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Itamar Franco (1930 – 2011)

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Itmar Franco, the Elmer J. Fudd of Latin American politics, died last month, aged 81.

To many, the former Brazilian President Itmar Franco was remembered only for one thing: an unfortunate photograph of him kissing and dancing with a Playboy cover girl during the 1994 Rio Carnival. Taken from below the presidential podium, it showed that the model, 27-year old Lilian Ramos was wearing only a T-shirt, and nothing else, not even a fio dental (literally, dental floss — a Brazilian euphemism for a thong).

While many dismissed that lack of underwear was a carnival tradition, the photos scandalized the Brazilian establishment, and nearly brought down the fledging Brazilian democracy. The Catholic Church condemned his behavior, while the military considered an impeachment. But Franco survived, later joking: “What was I supposed to do, lend her a pair of panties? How am I supposed to know if people are wearing underwear?”

Chosen as vice-president only to win the support in his crucial home state of Minas Gerais, Franco found himself in the hot seat when his predecessor resigned over corruption charges. He was nobody’s idea of a president; an insomniac and sufferer of many nervous ailments, he once told reporters, “I believe in ghosts and Saci-Pierre”, referring to Brazil’s mythical one-legged, pipe-smoking bogeyman.

Born premature at sea, he was often mocked as being “immature and lost at sea” throughout his presidency. While many found him as naive and neurotic as Elmer J. Fudd or Forrest Gump, he was by no means colorless. One of his hobbies was writing erotic short stories, and after he became president, the Brazilian edition of Playboy quoted a passage from one of his works.

Yet, on the continental stage filled with cigar-chomping demagogues, drug-dealing kleptocrats and sabre-rattling caudillos, Franco remained a minor character; domestically he nonetheless presided over a pivotal time in his country’s history. A honest upright man in a country that had recently escaped military dictatorship, Franco restored the public’s belief in political system. He inherited a poor, underinvested country where the accumulated inflation was 1,800 billion percent from 1968 to 1993, and laid the groundwork for its recovery. Aided by a bright team of economists, his finance minister Fernando Henrique Cardoso created the Real Plan — a bold economic overhaul that created a new stable currency, reined inflation, slashed government spending, and raised interest rates to attract foreign capital. In a sense, Brazil’s slow revival began in Franco’s steady hands.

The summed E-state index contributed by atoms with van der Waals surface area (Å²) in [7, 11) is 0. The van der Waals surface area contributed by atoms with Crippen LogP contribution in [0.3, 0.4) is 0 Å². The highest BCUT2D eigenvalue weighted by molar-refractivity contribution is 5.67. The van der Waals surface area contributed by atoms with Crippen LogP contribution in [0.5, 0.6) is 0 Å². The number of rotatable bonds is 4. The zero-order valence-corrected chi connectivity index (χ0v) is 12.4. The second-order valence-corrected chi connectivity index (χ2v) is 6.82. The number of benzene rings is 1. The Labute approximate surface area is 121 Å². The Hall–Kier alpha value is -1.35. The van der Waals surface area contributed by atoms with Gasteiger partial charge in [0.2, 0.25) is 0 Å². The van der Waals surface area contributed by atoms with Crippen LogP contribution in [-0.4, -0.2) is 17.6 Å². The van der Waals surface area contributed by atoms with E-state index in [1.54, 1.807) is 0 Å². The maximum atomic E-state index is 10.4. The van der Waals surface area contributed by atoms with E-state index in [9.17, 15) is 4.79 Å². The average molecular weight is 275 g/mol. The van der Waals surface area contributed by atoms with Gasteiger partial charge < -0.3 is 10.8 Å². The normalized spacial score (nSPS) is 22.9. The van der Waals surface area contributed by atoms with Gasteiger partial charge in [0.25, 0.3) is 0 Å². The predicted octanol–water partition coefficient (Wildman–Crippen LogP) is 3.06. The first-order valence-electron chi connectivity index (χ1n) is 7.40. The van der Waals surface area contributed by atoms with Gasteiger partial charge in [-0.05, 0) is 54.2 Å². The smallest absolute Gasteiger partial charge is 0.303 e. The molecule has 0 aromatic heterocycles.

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photos taken from below can be unflattering. click for uncensored version.

Written by Alex Selwyn-Holmes

July 31, 2011 at 9:29 am

Posted in Obituary, Politics

Tagged with , ,

2 Responses

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  1. Some say also that there was a big scheme to destroy the image of Itamar Franco and that the whole carnaval thing was one of many done in that direction. He was a naive guy in that respect. But a lot of things (like being a constant joke in a humor program) were done to make sure nobody paid attention to him once he left the presidency and went to be the governor of one of the biggest estates in Brasil. He was kind of in the oposition for things that were being done in the FHC mandate, but he had no credibility anymore… And his other peculiarities (like the writing of erotic tales, his hair and the way he talk) didn’t help him at all…

    Wagner Costa

    July 31, 2011 at 8:27 pm

  2. Born premature at sea, he was often mocked as being “immature and lost at sea” throughout his presidency. While many found him as naive and neurotic as Elmer J. Fudd or Forrest Gump, he was by no means colorless. One of his hobbies was writing erotic short stories, and after he became president, the Brazilian edition of Playboy quoted a passage from one of his works.

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    August 28, 2011 at 9:32 am


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